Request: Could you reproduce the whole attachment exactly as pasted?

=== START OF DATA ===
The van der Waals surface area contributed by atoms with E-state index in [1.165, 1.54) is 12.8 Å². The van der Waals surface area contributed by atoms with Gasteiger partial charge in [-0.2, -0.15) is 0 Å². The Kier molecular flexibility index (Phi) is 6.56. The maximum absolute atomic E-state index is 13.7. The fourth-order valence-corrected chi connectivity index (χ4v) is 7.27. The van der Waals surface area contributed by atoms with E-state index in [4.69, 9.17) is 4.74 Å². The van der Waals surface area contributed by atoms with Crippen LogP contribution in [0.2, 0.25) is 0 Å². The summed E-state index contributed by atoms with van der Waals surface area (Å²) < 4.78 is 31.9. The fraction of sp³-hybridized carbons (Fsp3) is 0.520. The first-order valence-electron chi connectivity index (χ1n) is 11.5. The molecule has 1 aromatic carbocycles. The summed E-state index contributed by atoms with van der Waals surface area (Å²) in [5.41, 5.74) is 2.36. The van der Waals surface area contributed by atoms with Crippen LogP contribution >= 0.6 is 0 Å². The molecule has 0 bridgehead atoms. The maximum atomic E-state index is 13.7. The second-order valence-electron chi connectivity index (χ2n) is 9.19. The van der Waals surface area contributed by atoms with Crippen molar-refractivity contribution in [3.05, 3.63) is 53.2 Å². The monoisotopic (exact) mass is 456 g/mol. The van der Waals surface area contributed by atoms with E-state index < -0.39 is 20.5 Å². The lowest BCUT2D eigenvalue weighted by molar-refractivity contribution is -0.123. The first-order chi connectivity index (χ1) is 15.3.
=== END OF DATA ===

The van der Waals surface area contributed by atoms with E-state index in [1.165, 1.54) is 12.8 Å². The van der Waals surface area contributed by atoms with Gasteiger partial charge in [-0.2, -0.15) is 0 Å². The Kier molecular flexibility index (Phi) is 6.56. The maximum absolute atomic E-state index is 13.7. The fourth-order valence-corrected chi connectivity index (χ4v) is 7.27. The van der Waals surface area contributed by atoms with E-state index in [4.69, 9.17) is 4.74 Å². The van der Waals surface area contributed by atoms with Crippen LogP contribution in [0.2, 0.25) is 0 Å². The summed E-state index contributed by atoms with van der Waals surface area (Å²) < 4.78 is 31.9. The fraction of sp³-hybridized carbons (Fsp3) is 0.520. The first-order valence-electron chi connectivity index (χ1n) is 11.5. The molecule has 1 aromatic carbocycles. The summed E-state index contributed by atoms with van der Waals surface area (Å²) in [5.41, 5.74) is 2.36. The van der Waals surface area contributed by atoms with Crippen LogP contribution >= 0.6 is 0 Å². The molecule has 0 bridgehead atoms. The maximum atomic E-state index is 13.7. The second-order valence-electron chi connectivity index (χ2n) is 9.19. The van der Waals surface area contributed by atoms with Crippen molar-refractivity contribution in [3.05, 3.63) is 53.2 Å². The monoisotopic (exact) mass is 456 g/mol. The van der Waals surface area contributed by atoms with E-state index < -0.39 is 20.5 Å². The lowest BCUT2D eigenvalue weighted by molar-refractivity contribution is -0.123. The first-order chi connectivity index (χ1) is 15.3.